Written and Directed by Jim Strouse
Produced by Michael B. Clark and Alex Turtletaub
Released by the Film Arcade
USA. 86 min. Rated R
With Jemaine Clement, Regina Hall, Jessica Williams, Stephanie Allynne, Gia Gadsby, Aundrea Gadsby and Michael Chernus

“It takes a lot of courage to try and change your life,” so says Charlie (Stephanie Allynne) to her partner, Will (Jemaine Clement). The self-affirmation loses something in context: a year earlier, Will caught Charlie in full-on carnal embrace with Gary (Michael Chernus) in the middle of their twin daughters’ sixth birthday party. What People Places Things goes on to show is that courage actually comes from sorting the good change from the bad and learning to stick with the former.

A year after the birthday fiasco, Will and Charlie have separated. He teaches college courses on the art of the graphic novel and takes the girls on the weekends. But he isn’t dating or making much progress on his own work. He asks Charlie to have more time with the kids. Chance intervenes, and Will gets what he asked for. French lessons are missed and cold pizza serves as breakfast as dad learns he didn’t know how much he didn’t know.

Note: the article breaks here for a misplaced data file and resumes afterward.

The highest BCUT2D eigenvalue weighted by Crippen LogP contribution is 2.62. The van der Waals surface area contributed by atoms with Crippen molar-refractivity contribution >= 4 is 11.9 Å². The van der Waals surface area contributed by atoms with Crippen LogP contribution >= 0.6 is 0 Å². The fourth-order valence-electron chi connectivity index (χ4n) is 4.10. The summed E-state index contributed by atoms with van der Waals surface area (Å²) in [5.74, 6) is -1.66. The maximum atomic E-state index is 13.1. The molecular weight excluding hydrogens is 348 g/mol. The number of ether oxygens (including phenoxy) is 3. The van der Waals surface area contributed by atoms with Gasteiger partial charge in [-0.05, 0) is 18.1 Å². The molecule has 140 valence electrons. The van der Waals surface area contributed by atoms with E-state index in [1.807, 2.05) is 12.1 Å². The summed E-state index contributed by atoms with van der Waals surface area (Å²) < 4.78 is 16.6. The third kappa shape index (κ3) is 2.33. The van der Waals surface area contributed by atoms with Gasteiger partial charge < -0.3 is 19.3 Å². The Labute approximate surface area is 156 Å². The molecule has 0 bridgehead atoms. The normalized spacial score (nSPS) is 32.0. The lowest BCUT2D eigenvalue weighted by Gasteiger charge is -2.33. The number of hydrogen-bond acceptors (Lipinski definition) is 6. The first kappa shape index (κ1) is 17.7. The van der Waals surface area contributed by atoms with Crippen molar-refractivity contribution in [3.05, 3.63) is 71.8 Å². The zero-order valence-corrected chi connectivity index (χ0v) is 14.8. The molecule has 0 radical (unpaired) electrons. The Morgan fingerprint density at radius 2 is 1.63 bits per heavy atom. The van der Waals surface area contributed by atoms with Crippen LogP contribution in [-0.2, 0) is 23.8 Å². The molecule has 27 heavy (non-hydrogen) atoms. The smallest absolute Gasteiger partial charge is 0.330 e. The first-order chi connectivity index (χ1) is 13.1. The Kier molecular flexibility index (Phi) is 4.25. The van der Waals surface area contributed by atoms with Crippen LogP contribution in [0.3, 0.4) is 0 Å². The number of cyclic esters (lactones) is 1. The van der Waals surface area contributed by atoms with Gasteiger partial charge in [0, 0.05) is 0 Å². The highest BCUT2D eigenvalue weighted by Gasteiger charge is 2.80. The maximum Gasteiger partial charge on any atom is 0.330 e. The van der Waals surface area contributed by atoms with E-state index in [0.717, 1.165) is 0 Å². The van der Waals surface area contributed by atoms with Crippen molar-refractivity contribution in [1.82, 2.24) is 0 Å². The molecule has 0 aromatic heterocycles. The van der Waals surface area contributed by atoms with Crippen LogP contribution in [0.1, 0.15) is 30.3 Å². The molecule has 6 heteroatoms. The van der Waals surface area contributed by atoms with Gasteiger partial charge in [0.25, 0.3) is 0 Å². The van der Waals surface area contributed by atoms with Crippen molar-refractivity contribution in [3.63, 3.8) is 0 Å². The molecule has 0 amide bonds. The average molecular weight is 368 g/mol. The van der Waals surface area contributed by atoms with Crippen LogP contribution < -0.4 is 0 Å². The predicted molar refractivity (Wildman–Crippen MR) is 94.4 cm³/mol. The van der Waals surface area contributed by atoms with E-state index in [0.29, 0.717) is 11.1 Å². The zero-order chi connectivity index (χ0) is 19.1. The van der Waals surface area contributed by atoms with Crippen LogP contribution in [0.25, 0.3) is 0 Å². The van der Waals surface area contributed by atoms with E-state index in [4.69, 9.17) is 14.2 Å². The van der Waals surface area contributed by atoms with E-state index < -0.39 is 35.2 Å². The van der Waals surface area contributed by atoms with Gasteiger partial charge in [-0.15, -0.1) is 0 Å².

Meanwhile, one of Will’s few promising students, Kat (Jessica Williams), tries to fix him up with her mom, Diane (Regina Hall). Diane doesn’t have an interest in graphic novels—comic books, as she refers to them—but she does have her own set of emotional baggage as a single mom who’s been on the dating scene for years. She also has a fair amount of chemistry with Will, which he finds very exciting, until Charlie admits she still has feelings for him.

Clement is laugh-out-loud funny as Will awkwardly tries to balance all this. Some of his lines are flat, but his deadpan delivery makes them winners. Allynne and Chernus are standouts as out-of-touch Brooklyn hipsters: she’s really into her improv class, and he’s “an off-Broadway monologist.” Regina Hall doesn’t quite match Clement in tone (it may be that her character isn’t as well written), but there are moments when their rapport makes sense.

One of the concepts Will teaches his students is what he calls closure. This is the space between two panels of a comic, and it gives the artist the power of the reader’s imagination. If you have a panel that reads “I am depressed,” he says, and put it next to a panel of a man who is smiling, the reader will automatically link these two concepts and infer that the man is sad even though he is smiling.

Therefore, there are many exciting possibilities when it comes to closing one panel and opening another. Will is at a moment of closure in his life. The question is, what will he take with him into the new panel and what will he leave behind? At its conclusion, the film does veer dangerously close to the treacly, but Clement is always engaging, and Will works hard enough for a happy ending to deserve one.